I grimaced. “Yes. Very pretty. But I, uh, have to go. I have—rehearsal.” It wasn’t a lie. I did have rehearsal. A rehearsal for how to deal with further confrontations, since I was leaving this one in near-tears. Lauren was boy-crazy, Jessica was a follower, Angela was a coward, and the boys were eager for arm-candy. I may have been a nice person, but I wasn’t stupid. None of them were my friends.

          Would Bella be their friend?

          Lauren and Jessica whispered to one another, eyes always traveling back to me. I wanted to cry. I really wanted to cry.

“See ya, Swan,” called out Mike, as I got up and hurried away. Both him and Eric were laughing. But I didn’t think there was anything about this situation that was funny.

          Only after I’d gotten out of the cafeteria did I realize I left my tray behind, as well as my dignity.

High school sucked.



          January 17th, 2005
          FIRST Forks High: Public Restroom, Car Lot THEN the Swan House: Front-yard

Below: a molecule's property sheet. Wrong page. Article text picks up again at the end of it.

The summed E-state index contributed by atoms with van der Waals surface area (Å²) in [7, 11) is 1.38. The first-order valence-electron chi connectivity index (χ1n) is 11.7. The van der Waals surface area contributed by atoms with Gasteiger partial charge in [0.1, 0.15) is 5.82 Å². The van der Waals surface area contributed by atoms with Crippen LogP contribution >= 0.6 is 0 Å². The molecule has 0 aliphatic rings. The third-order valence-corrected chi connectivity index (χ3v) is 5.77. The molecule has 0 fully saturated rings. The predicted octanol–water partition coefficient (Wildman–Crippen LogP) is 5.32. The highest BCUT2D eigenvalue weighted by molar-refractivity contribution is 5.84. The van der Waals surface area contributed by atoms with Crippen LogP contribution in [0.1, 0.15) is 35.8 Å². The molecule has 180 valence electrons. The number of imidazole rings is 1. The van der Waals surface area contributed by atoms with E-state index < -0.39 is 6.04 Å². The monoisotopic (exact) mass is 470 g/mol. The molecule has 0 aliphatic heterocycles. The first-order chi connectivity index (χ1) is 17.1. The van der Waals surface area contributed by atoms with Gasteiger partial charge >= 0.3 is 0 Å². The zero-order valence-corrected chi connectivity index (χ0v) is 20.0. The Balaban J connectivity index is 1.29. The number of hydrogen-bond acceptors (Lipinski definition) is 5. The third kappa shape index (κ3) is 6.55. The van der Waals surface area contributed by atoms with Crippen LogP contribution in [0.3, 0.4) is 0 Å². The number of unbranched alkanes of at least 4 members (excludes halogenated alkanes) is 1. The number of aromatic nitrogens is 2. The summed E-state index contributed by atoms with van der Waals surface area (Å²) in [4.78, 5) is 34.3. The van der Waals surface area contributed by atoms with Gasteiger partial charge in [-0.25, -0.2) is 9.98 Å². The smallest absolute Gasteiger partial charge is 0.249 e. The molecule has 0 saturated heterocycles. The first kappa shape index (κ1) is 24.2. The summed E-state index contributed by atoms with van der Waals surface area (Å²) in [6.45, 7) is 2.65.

GETTING HOME proved to be more of a hassle than it should have been. I’d spent the entire last period crying in the bathroom, bare face reaching a stage of blotchy that was far from fixable, and only when the bell rang did I snap out of my slump. I’d been here for an hour. I was all cried out by the thirty-minute mark. When the bathroom door slammed open and a group of chittering girls entered, I knew it was time that I cleaned myself up and made for home.

          You’re being childish, I thought, wiping my nose with a tissue I had in my bag. I was sitting cross-legged and fully-clothed on the toilet, staring at my dirty Chucks. A grown girl wouldn’t cry. I let my emotions get the better of me. All because a group of popular kids made me feel like less.

Dad wouldn’t be happy when he got notified of my absence in seventh period.

He had Bella, though. Maybe that would lessen the blow, whenever and wherever it came.

Just get up. Stop moping.

I didn’t remember getting up.

I left the bathroom, and left the school, and left the car lot. My feet took me places my mind wasn’t ready to process and dissect.

 Have you ever seen a snake after its head been chopped off—wriggling and twitching, all nerves and no sense? That’s how I felt. I felt headless. And more than that, I felt like the sad, quiet child back in foster care, my uncombed hair the target for insecure children. Was that what Lauren wanted? Did her and her friends say those things intentionally? Did they want to hurt me?